The noble Lord’s other question was what would happen if there were outstanding contracts when the five years were up. The BID body is expected to manage its business while recognising the potentially limited timeframe in which the BID will exist. It is a short timeframe but it can be renewed. The noble Lord also asked about conflict.

Sitting suspended for a Division in the House.

My Lords, the answer to the question of whether the proposer can differentiate between leaseholder and freeholder is yes, but he has to give a reason why in the proposal. I am sorry, I have completely lost my stride, but I am sure the noble Lord will tell me if I have missed any questions out.

There was also a question on multiple ownership and what would happen if more than one person was levied and voted in the ballot—that is, a leaseholder and a freeholder both have an interest in the property. There could be more than one property owner in respect of the same hereditament. The legislation provides that in those instances the rateable value is divided between the owners for the purposes of calculating the result of the ballot.

On the question of what happens if a BID conflicts with an existing ratepayer BID, the only conflict that could occur would be around what each BID is doing. In practice, we would not expect this to happen and would expect proposers of a property owner BID to be talking to an existing BID company about the value that they could add.

The noble Lord asked whether there are plans to levy business rate supplements elsewhere. Not that we are aware of. We have addressed the question of outstanding contracts and when the five years are up. I think that I have answered all the questions but I am very happy for the noble Lord to intervene if I have not.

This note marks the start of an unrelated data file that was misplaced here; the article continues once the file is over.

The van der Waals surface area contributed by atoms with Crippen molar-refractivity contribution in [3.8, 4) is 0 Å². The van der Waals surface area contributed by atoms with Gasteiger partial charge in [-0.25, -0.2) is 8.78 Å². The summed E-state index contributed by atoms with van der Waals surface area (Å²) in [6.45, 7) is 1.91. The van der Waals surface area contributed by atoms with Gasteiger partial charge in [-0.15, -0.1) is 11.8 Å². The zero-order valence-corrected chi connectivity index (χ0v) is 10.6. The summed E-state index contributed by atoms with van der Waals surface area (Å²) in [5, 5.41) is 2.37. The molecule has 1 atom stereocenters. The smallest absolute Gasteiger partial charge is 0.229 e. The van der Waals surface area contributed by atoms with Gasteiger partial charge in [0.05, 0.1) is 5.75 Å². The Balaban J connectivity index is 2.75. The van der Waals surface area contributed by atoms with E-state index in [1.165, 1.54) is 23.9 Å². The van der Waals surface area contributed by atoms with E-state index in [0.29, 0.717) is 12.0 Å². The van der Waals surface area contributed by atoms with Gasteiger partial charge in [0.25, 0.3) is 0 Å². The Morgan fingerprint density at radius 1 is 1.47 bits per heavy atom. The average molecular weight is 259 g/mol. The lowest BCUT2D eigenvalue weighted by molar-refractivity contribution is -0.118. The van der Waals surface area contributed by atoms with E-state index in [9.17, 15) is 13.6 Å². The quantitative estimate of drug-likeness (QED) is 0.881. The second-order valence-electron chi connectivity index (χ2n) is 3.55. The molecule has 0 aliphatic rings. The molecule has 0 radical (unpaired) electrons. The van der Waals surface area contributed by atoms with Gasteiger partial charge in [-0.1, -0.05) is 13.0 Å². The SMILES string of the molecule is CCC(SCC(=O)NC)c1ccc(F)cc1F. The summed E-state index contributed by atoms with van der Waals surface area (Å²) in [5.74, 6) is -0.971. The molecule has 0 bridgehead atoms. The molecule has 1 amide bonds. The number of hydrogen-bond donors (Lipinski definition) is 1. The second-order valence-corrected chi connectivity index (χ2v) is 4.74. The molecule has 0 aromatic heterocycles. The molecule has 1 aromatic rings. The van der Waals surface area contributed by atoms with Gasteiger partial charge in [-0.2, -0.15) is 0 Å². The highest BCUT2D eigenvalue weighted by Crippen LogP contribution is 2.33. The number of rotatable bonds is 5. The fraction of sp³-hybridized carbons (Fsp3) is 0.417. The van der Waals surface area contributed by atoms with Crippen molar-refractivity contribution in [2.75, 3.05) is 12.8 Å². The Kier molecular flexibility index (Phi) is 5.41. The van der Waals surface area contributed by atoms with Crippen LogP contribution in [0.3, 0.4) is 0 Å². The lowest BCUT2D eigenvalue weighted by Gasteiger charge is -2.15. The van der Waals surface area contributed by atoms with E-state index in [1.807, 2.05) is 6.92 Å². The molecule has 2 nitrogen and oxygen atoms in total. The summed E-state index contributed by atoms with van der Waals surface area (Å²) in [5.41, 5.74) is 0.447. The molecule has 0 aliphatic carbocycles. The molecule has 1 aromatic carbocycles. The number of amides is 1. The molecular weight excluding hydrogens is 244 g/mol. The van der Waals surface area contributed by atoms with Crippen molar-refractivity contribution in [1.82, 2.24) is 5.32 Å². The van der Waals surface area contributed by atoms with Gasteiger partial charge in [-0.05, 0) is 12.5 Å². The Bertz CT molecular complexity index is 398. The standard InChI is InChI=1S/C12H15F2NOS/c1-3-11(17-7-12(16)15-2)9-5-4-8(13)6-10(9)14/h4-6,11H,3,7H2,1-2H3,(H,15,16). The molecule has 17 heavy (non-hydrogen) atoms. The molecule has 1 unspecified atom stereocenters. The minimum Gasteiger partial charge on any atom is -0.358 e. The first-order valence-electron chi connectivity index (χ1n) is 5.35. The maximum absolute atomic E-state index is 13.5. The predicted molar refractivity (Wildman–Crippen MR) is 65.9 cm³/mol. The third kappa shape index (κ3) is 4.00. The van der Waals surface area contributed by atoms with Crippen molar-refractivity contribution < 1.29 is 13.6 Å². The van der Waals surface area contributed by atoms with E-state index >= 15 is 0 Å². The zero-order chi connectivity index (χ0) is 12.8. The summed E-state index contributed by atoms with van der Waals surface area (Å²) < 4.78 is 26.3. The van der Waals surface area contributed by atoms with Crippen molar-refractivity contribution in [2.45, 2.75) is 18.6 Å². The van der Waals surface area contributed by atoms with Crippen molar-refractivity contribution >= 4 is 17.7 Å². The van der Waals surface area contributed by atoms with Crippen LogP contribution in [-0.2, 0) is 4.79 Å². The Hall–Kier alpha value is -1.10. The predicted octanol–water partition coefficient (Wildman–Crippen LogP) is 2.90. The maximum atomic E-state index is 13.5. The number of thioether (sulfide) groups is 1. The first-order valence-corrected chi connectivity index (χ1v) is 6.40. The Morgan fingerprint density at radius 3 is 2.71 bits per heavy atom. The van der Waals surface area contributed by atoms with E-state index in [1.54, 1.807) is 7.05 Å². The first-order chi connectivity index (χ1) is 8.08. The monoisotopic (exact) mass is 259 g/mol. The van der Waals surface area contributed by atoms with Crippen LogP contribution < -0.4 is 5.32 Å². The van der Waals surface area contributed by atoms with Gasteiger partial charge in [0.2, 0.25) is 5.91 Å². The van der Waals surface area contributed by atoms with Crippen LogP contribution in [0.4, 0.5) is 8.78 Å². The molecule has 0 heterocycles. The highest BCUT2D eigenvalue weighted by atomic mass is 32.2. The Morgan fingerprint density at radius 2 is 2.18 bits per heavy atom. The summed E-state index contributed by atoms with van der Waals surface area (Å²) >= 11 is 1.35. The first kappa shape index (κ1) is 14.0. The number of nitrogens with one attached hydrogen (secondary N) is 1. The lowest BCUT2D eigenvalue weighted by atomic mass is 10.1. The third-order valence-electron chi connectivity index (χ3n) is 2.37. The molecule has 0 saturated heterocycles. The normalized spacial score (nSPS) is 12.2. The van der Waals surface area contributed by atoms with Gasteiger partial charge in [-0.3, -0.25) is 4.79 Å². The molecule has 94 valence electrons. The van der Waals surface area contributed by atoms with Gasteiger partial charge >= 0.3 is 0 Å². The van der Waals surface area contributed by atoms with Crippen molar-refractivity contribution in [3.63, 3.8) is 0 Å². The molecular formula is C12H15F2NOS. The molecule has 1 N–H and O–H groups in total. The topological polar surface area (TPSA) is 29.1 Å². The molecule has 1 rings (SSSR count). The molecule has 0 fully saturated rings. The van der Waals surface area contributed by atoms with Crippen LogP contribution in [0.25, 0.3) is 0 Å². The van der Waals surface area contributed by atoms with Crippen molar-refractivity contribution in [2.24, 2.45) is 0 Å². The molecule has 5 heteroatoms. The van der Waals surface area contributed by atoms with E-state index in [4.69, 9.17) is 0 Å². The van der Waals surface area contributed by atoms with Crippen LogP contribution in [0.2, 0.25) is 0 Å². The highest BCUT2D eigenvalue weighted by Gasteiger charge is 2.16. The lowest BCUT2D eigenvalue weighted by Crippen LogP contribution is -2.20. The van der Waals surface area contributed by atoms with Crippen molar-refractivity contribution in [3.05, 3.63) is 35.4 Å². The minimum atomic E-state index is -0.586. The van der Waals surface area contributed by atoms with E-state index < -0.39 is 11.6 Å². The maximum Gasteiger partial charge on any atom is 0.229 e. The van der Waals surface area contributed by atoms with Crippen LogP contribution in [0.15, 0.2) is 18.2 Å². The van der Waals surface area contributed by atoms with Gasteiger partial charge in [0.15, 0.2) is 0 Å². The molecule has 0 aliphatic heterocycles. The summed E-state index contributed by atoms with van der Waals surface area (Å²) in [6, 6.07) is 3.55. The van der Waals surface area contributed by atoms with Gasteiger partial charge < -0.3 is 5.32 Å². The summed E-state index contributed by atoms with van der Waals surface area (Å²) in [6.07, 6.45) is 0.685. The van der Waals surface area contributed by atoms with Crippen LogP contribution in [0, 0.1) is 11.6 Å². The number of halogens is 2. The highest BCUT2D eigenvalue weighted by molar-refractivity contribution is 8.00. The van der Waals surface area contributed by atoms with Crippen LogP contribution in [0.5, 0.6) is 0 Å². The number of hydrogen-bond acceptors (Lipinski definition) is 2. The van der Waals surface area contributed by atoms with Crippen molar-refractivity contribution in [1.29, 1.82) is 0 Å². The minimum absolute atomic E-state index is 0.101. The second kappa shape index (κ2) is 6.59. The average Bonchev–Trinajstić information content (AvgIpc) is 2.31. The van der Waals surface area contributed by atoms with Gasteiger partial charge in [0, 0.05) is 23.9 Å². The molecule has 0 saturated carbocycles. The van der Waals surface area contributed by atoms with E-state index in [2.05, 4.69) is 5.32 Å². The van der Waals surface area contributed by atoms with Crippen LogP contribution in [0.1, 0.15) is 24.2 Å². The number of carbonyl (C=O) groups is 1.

I am grateful to the Minister for a good set of replies. Can I come back on the issue of multiple ownership? Let us assume that there was a person who owned two freeholds and each was occupied directly so the divvying up of rateable values was not an issue. When it comes to a vote, you look at the numbers of voters and the aggregate rateable value. If someone owns two properties, are they counted twice for those purposes or only once?

I want to make one final point on the issue of terminating arrangements. Say you had a property owners’ BID—which might be expected to last for three years if there are two years gone of the other one—but the ratepayers’ BID was terminated early for some reason, that would automatically bring to an end the property owners’ BID. Obviously, if that was prior to its expected end, there could be contractual issues. How might that be resolved? Have those situations arisen under ratepayers’ BIDs?

I am guessing that they would follow the same legal arrangements as any contractual arrangements and be dealt with in the proper legal way—breach of contract, for example.

Motion agreed.

Committee adjourned at 7.01 pm.